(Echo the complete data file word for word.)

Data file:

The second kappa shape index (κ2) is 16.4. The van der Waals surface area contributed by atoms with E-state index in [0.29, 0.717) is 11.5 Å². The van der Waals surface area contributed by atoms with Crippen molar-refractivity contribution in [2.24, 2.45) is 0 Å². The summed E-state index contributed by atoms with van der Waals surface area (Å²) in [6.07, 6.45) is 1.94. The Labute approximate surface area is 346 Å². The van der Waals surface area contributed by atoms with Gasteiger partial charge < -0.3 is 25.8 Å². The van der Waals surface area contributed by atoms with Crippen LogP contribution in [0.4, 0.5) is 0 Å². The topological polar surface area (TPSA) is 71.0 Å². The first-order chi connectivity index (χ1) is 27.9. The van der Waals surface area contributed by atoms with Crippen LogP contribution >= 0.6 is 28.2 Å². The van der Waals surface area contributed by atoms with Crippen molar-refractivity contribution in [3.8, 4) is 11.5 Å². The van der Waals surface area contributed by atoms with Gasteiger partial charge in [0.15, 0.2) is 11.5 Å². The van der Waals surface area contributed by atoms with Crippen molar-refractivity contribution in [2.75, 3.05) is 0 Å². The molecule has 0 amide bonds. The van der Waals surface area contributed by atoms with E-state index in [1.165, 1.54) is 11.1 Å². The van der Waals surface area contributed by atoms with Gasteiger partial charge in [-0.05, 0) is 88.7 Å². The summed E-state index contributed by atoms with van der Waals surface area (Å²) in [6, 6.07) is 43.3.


The second kappa shape index (κ2) is 16.4. The van der Waals surface area contributed by atoms with E-state index in [0.29, 0.717) is 11.5 Å². The van der Waals surface area contributed by atoms with Crippen molar-refractivity contribution in [2.24, 2.45) is 0 Å². The summed E-state index contributed by atoms with van der Waals surface area (Å²) in [6.07, 6.45) is 1.94. The Labute approximate surface area is 346 Å². The van der Waals surface area contributed by atoms with Gasteiger partial charge < -0.3 is 25.8 Å². The van der Waals surface area contributed by atoms with Crippen LogP contribution in [0.4, 0.5) is 0 Å². The topological polar surface area (TPSA) is 71.0 Å². The first-order chi connectivity index (χ1) is 27.9. The van der Waals surface area contributed by atoms with Crippen LogP contribution >= 0.6 is 28.2 Å². The van der Waals surface area contributed by atoms with Crippen molar-refractivity contribution in [3.8, 4) is 11.5 Å². The van der Waals surface area contributed by atoms with Gasteiger partial charge in [0.15, 0.2) is 11.5 Å². The van der Waals surface area contributed by atoms with Crippen molar-refractivity contribution in [2.75, 3.05) is 0 Å². The molecule has 0 amide bonds. The van der Waals surface area contributed by atoms with E-state index in [1.165, 1.54) is 11.1 Å². The van der Waals surface area contributed by atoms with Gasteiger partial charge in [-0.05, 0) is 88.7 Å². The summed E-state index contributed by atoms with van der Waals surface area (Å²) in [6, 6.07) is 43.3.